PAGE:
Did You Know That Potential Employers Check Your Credit?

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Race discrimination, gender discrimination, and weight discrimination — these are all workplace problems that we're constantly dealing with. But have you ever heard of a potential employer passing someone over because of bad credit? Apparently it happens more frequently than we realize.

In a new op-ed published in Time, Massachusetts senator Elizabeth Warren and Congressman Steve Cohen of Tennessee argue that performing consumer credit checks on prospective applicants isn't just unfair — it's straight up discrimination. They've re-introduced legislation called the Equal Employment for All Act to stop companies from imposing credit history requirements on potential employees, with exceptions for positions where it is required by law.

What's so wrong with credit reports? "This is one more way the game is rigged. A wealthy person who loses a job, gets divorced or faces a family illness is unlikely to get tangled up in debt or suffer from bad credit," they write. "But for millions of working families, a hard personal blow often turns into a hard financial blow with repercussions that follow the family for years."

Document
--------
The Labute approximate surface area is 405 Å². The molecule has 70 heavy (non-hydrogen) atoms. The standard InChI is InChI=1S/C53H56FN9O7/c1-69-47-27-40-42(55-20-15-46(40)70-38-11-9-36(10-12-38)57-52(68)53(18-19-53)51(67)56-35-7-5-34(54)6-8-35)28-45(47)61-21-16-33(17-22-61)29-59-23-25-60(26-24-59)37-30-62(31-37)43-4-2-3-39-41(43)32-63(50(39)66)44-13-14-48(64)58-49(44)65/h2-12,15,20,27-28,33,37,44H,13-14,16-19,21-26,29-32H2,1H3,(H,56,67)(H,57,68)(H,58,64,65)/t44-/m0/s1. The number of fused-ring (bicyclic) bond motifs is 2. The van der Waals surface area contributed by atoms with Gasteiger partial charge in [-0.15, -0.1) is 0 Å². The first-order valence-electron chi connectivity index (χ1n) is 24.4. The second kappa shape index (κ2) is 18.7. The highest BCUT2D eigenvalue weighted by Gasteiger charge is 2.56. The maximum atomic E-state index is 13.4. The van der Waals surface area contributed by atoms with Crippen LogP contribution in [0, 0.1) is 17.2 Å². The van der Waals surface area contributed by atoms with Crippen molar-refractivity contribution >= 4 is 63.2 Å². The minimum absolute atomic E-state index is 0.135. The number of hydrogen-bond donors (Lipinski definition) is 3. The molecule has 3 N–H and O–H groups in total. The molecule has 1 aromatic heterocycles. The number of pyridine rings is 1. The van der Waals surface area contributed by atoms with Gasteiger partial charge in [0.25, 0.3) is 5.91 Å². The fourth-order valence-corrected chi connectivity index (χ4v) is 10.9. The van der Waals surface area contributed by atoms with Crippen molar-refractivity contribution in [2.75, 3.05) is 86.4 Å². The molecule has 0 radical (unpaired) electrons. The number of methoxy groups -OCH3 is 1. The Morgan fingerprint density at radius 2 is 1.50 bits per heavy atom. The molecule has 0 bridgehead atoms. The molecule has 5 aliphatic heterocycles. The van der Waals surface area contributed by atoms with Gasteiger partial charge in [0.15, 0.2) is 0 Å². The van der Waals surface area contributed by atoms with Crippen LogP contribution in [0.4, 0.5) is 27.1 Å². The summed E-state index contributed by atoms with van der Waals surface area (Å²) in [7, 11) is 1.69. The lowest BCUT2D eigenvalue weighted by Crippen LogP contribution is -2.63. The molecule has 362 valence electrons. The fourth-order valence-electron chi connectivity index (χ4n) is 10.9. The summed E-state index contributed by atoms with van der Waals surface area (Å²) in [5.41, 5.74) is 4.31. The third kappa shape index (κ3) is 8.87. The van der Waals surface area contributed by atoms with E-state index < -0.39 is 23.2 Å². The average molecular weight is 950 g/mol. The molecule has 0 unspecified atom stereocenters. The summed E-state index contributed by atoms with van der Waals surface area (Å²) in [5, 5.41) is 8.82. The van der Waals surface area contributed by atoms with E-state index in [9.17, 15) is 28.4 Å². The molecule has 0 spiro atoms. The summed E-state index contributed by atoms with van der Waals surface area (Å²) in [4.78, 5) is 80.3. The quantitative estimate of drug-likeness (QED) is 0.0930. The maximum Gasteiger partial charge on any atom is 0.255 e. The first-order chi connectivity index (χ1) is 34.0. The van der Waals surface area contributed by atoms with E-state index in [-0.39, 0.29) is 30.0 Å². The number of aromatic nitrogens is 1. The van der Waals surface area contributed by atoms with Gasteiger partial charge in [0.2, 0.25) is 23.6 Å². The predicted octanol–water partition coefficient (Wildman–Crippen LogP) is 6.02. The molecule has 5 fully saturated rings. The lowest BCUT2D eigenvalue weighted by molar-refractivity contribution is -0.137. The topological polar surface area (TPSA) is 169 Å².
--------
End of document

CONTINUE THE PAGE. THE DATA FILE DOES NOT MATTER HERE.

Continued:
Furthermore, credit reports aren't always accurate (as anyone who has had their identity stolen knows), and updating an incorrect report takes much longer than expected. Plus, African Americans, Latinos, and seniors are more likely to be effected by such practices, they argue, so the bill would help alleviate discrimination against those groups in the workforce.

As Warren and Cohen conclude:

"No one should be denied the chance to compete for a job because of a credit report that bears no relationship to job performance and that can be riddled with inaccuracies. Our Equal Employment for All Act would make sure all hardworking Americans have a real shot to get back into the workforce and back on their feet."

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